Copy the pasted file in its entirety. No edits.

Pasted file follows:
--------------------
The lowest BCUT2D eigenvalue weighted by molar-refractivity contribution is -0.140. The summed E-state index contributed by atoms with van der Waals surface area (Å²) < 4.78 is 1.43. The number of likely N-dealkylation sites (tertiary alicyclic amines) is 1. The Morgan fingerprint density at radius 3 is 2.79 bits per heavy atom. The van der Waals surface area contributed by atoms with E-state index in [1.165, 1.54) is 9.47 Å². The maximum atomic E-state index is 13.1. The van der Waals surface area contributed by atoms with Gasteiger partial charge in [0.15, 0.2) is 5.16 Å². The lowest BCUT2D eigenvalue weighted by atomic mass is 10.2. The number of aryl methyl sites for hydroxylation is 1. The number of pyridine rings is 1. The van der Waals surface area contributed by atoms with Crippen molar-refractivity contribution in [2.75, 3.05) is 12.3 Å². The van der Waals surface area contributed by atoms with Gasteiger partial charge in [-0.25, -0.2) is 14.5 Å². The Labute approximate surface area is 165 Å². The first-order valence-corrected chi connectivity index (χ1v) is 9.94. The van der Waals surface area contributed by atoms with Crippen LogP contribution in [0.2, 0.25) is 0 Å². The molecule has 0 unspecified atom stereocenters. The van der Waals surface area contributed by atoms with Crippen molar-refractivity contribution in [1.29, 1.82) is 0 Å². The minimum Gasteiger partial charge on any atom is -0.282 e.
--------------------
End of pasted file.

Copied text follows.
The lowest BCUT2D eigenvalue weighted by molar-refractivity contribution is -0.140. The summed E-state index contributed by atoms with van der Waals surface area (Å²) < 4.78 is 1.43. The number of likely N-dealkylation sites (tertiary alicyclic amines) is 1. The Morgan fingerprint density at radius 3 is 2.79 bits per heavy atom. The van der Waals surface area contributed by atoms with E-state index in [1.165, 1.54) is 9.47 Å². The maximum atomic E-state index is 13.1. The van der Waals surface area contributed by atoms with Gasteiger partial charge in [0.15, 0.2) is 5.16 Å². The lowest BCUT2D eigenvalue weighted by atomic mass is 10.2. The number of aryl methyl sites for hydroxylation is 1. The number of pyridine rings is 1. The van der Waals surface area contributed by atoms with Crippen molar-refractivity contribution in [2.75, 3.05) is 12.3 Å². The van der Waals surface area contributed by atoms with Gasteiger partial charge in [-0.25, -0.2) is 14.5 Å². The Labute approximate surface area is 165 Å². The first-order valence-corrected chi connectivity index (χ1v) is 9.94. The van der Waals surface area contributed by atoms with Crippen LogP contribution in [0.2, 0.25) is 0 Å². The molecule has 0 unspecified atom stereocenters. The van der Waals surface area contributed by atoms with Crippen molar-refractivity contribution in [1.29, 1.82) is 0 Å². The minimum Gasteiger partial charge on any atom is -0.282 e.